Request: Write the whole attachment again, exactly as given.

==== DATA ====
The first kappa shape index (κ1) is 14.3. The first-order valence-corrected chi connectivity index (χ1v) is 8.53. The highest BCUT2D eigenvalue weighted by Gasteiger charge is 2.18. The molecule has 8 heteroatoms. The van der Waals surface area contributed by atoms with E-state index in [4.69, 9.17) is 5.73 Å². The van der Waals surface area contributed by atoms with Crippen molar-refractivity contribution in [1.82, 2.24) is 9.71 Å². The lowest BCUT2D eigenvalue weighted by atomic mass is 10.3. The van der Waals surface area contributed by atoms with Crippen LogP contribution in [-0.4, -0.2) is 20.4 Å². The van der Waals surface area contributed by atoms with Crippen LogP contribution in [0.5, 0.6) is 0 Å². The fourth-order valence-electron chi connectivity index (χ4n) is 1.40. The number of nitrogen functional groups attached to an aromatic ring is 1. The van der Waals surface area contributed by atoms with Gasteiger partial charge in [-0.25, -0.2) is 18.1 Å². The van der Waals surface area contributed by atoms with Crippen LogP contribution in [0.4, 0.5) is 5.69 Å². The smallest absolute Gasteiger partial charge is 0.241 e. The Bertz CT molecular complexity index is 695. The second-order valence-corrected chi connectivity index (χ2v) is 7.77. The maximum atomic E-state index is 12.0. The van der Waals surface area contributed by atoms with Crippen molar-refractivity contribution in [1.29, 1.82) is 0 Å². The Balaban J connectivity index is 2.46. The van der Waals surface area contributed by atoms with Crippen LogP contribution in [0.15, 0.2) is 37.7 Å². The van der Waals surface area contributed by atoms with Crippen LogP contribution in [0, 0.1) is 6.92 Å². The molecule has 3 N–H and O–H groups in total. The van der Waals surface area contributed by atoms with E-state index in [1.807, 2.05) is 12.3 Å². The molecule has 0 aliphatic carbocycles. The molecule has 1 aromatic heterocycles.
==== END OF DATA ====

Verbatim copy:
The first kappa shape index (κ1) is 14.3. The first-order valence-corrected chi connectivity index (χ1v) is 8.53. The highest BCUT2D eigenvalue weighted by Gasteiger charge is 2.18. The molecule has 8 heteroatoms. The van der Waals surface area contributed by atoms with E-state index in [4.69, 9.17) is 5.73 Å². The van der Waals surface area contributed by atoms with Crippen molar-refractivity contribution in [1.82, 2.24) is 9.71 Å². The lowest BCUT2D eigenvalue weighted by atomic mass is 10.3. The van der Waals surface area contributed by atoms with Crippen LogP contribution in [-0.4, -0.2) is 20.4 Å². The van der Waals surface area contributed by atoms with Crippen LogP contribution in [0.5, 0.6) is 0 Å². The fourth-order valence-electron chi connectivity index (χ4n) is 1.40. The number of nitrogen functional groups attached to an aromatic ring is 1. The van der Waals surface area contributed by atoms with Gasteiger partial charge in [-0.25, -0.2) is 18.1 Å². The van der Waals surface area contributed by atoms with Crippen LogP contribution in [0.4, 0.5) is 5.69 Å². The smallest absolute Gasteiger partial charge is 0.241 e. The Bertz CT molecular complexity index is 695. The second-order valence-corrected chi connectivity index (χ2v) is 7.77. The maximum atomic E-state index is 12.0. The van der Waals surface area contributed by atoms with Crippen molar-refractivity contribution in [1.29, 1.82) is 0 Å². The Balaban J connectivity index is 2.46. The van der Waals surface area contributed by atoms with Crippen LogP contribution in [0.15, 0.2) is 37.7 Å². The van der Waals surface area contributed by atoms with Crippen LogP contribution in [0, 0.1) is 6.92 Å². The molecule has 3 N–H and O–H groups in total. The van der Waals surface area contributed by atoms with E-state index in [1.807, 2.05) is 12.3 Å². The molecule has 0 aliphatic carbocycles. The molecule has 1 aromatic heterocycles.